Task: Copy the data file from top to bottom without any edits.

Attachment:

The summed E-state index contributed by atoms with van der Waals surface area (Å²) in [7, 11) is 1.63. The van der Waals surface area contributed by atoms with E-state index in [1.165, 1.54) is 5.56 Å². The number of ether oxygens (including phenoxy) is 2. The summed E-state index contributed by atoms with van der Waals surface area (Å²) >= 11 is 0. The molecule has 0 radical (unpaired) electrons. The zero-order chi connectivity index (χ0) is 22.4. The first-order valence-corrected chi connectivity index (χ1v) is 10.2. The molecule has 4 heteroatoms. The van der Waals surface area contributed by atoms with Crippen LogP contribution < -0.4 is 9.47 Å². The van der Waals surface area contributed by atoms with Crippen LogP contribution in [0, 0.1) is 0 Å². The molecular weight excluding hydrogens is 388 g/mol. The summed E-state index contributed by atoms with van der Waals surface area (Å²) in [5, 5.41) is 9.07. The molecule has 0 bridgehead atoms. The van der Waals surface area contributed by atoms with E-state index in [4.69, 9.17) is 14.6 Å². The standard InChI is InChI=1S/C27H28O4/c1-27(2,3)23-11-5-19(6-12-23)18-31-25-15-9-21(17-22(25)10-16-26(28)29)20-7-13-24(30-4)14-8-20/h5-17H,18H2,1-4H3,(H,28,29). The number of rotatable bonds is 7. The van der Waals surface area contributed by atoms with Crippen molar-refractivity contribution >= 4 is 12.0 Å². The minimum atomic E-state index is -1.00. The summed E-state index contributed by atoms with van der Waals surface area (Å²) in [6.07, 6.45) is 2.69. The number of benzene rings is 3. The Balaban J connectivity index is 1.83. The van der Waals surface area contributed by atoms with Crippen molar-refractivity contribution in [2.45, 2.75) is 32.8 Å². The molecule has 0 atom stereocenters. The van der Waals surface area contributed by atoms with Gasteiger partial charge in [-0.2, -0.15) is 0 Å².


The summed E-state index contributed by atoms with van der Waals surface area (Å²) in [7, 11) is 1.63. The van der Waals surface area contributed by atoms with E-state index in [1.165, 1.54) is 5.56 Å². The number of ether oxygens (including phenoxy) is 2. The summed E-state index contributed by atoms with van der Waals surface area (Å²) >= 11 is 0. The molecule has 0 radical (unpaired) electrons. The zero-order chi connectivity index (χ0) is 22.4. The first-order valence-corrected chi connectivity index (χ1v) is 10.2. The molecule has 4 heteroatoms. The van der Waals surface area contributed by atoms with Crippen LogP contribution < -0.4 is 9.47 Å². The van der Waals surface area contributed by atoms with Crippen LogP contribution in [0, 0.1) is 0 Å². The molecular weight excluding hydrogens is 388 g/mol. The summed E-state index contributed by atoms with van der Waals surface area (Å²) in [5, 5.41) is 9.07. The molecule has 0 bridgehead atoms. The van der Waals surface area contributed by atoms with E-state index in [4.69, 9.17) is 14.6 Å². The standard InChI is InChI=1S/C27H28O4/c1-27(2,3)23-11-5-19(6-12-23)18-31-25-15-9-21(17-22(25)10-16-26(28)29)20-7-13-24(30-4)14-8-20/h5-17H,18H2,1-4H3,(H,28,29). The number of rotatable bonds is 7. The van der Waals surface area contributed by atoms with Crippen molar-refractivity contribution >= 4 is 12.0 Å². The minimum atomic E-state index is -1.00. The summed E-state index contributed by atoms with van der Waals surface area (Å²) in [6.07, 6.45) is 2.69. The number of benzene rings is 3. The Balaban J connectivity index is 1.83. The van der Waals surface area contributed by atoms with Crippen molar-refractivity contribution in [2.45, 2.75) is 32.8 Å². The molecule has 0 atom stereocenters. The van der Waals surface area contributed by atoms with Gasteiger partial charge in [-0.2, -0.15) is 0 Å².